In December 2016, Edinburgh’s Broken Records marked their tenth birthday as a band by returning to the scene of their first gig, Bannerman’s bar on the city’s Cowgate, not to play one of their classic early albums as seems to be the way nowadays, but to celebrate modestly and musically in the company of friends and family. According to frontman Jamie Sutherland, Broken Records don’t have a classic early album anyway. “Nobody makes their best records at the first or second shot,” he says. “With the first album [2009’s Until The Earth Begins to Part] we tried to knock it out the park straight away and be world beaters and, to a certain extent, people either bought into that or it really grated with them.”
For a time, Broken Records were (deservedly) touted as Scotland’s Arcade Fire. With their ambitious widescreen sound and a big band line-up making liberal use of strings and brass, they were the romantic, anthemic flipside of their west coast peers Frightened Rabbit’s self-flagellating indie folk.
Despite a deal with prestigious independent label 4AD, they failed to score commercial success to match the scale of their music and album number three, Weights and Pulleys, came out on their own J Sharp Records in 2014, after which there was a band hiatus for, to put it bluntly, baby-making.
Between them, the members of Broken Records now have eight children. It is often at this point, when family responsibilities start to bite, that any musician not already making a healthy regular wage would be tempted to jack it in and get a proper job. Wisely, Broken Records never gave up those proper jobs in the first place.
“It’s not very sexy but we just try and look at it as realistically as possible – how do we keep it going, how do we make the best music we can make, how do we manage everyone’s responsibilities?” says Sutherland. “Ideas of any bigger success start to become superfluous because the success itself is just the fact that we still get to do it and enjoy each other’s company.”
Their big, bold new album What We Might Know addresses the emotional concerns of the thirtysomething. The intensity of the angsty young man has given way to the joys and challenges of watching children grow up and parents grow older. The accompanying blurb talks of “the howl of frustation at how and what you’re supposed to be in your 30s” but Sutherland says, “we tried to make something that felt a bit more natural and, heaven forbid, a bit more fun. We wanted to make a summer record that if you were in a car on a road trip anywhere you would turn it up and it would fit.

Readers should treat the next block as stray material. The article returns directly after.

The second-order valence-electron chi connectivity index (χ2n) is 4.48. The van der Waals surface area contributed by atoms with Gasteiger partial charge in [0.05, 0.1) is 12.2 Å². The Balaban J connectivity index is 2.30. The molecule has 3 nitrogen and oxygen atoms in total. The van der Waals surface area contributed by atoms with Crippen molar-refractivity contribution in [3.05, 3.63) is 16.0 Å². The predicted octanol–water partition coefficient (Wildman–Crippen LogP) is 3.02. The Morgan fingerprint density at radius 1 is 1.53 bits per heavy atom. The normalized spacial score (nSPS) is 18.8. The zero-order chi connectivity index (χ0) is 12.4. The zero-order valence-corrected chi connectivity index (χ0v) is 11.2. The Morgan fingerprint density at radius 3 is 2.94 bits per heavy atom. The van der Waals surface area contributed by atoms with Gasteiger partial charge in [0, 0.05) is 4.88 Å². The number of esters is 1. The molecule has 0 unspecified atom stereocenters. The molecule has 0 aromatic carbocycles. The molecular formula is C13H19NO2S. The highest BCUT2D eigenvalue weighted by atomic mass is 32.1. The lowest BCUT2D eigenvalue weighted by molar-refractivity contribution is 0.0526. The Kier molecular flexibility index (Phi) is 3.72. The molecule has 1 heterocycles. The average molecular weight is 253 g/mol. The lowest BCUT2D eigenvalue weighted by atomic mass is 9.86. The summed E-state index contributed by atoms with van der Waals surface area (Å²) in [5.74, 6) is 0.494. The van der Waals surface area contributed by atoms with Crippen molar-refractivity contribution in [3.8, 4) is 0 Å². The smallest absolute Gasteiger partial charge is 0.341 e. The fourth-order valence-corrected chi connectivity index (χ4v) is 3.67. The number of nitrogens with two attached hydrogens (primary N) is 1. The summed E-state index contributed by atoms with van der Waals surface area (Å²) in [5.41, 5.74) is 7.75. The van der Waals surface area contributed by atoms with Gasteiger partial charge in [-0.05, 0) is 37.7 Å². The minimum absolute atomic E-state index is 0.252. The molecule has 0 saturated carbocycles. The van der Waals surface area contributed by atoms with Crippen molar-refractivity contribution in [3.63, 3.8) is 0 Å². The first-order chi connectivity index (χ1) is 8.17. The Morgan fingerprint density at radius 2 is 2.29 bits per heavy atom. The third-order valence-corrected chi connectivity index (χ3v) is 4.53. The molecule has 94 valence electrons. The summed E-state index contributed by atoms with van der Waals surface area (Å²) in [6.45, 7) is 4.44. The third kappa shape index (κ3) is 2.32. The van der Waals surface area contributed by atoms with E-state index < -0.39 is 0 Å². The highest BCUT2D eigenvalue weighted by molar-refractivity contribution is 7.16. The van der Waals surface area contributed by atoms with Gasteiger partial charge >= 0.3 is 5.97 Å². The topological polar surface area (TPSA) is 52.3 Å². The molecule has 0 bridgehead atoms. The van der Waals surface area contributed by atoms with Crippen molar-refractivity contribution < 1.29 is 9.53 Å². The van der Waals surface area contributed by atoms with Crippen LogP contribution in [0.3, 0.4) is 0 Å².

“Now when people want to go big, they throw in a ‘wo-oh’ chorus. I don’t want to do any of that stuff. I like the big gesture, I like the primary colours, that’s what I do as a songwriter. So if you’re into subtle electronica, we’re probably not the band for you.”
However, Sutherland can do you subtle electronica, or pounding post-rock, or intimate Americana in his capacity as music programmer at Summerhall, where he runs the regular gig night Nothing Ever Happens Here. Its wry name comes from a music doc on the American hardcore scene of the early 1980s, specifically from a piece of graffiti scrawled on a venue toilet wall.
“It sounded like a club night where Black Flag would turn up and play, and also it was a bit cheeky about people’s perceptions of what Edinburgh is about. Cos it’s not true.”
Sutherland’s personal booking highlights include Nick Cave associates the Dirty Three and towering Texan trio Lift to Experience, who played a rare Scottish show during last year’s Fringe. But Summerhall is also a favoured venue for local bands’ album launch shows – including Broken Records’ own at the end of April.
“We’re trying to change the culture of going out in Edinburgh to watch live music,” says Sutherland. “The big bugbear for me is people complaining about the price of tickets. Edinburgh’s got a funny relationship with the perceived low arts and high arts. People are prepared to spend stupid money on the high arts because they feel intellectually validated by it, but tend to be sniffier about the low arts.”
As yet another Edinburgh venue, Leith Depot, shuts down to make way for the ubiquitous student housing, Summerhall continues to buck the trend for venue closures in the city and, thanks to its arcane sprawl, has also avoided the noise complaints which have been thoughtfully countered by the Music is Audible campaign group, comprising representatives from across Edinburgh’s music community.
“No one in Edinburgh should feel like they are living in a mausoleum,” says Sutherland. “The city feels like it’s a thriving international capital city, and the music element has to represent that. We want to live in a vibrant multi-cultural society where people can express themselves in any way they can, and the council and the city should be behind that 100 per cent, not just in August when they can make money out of it.
“Edinburgh has so many positives,” he continues. “I find it an inspiring place because it’s so beautiful. Whereas we want to shoot off to Prague or Vienna, most of mainland Europe comes to Edinburgh to see world-class architecture and heritage. It’s a privilege to live here.”
Broken Records’ confidence in their environment comes across in What We Might Know, recalling in its passion another great Edinburgh band, The Waterboys, who remain fiercely traditional yet transcendent in their musical approach.
“I always like the idea of the craft of songwriting,” says Sutherland. “People are always so obsessed with the new and trying to subvert traditional songwriting, whereas I love traditional songwriting. No one is suggesting we’re the sound of young Britain today, what we’re trying to do is make a timeless record. We’re still chasing something and we don’t know what that is.”
What We Know is released on 30 March on J Sharp Records. Broken Records play Summerhall, Edinburgh on 26 April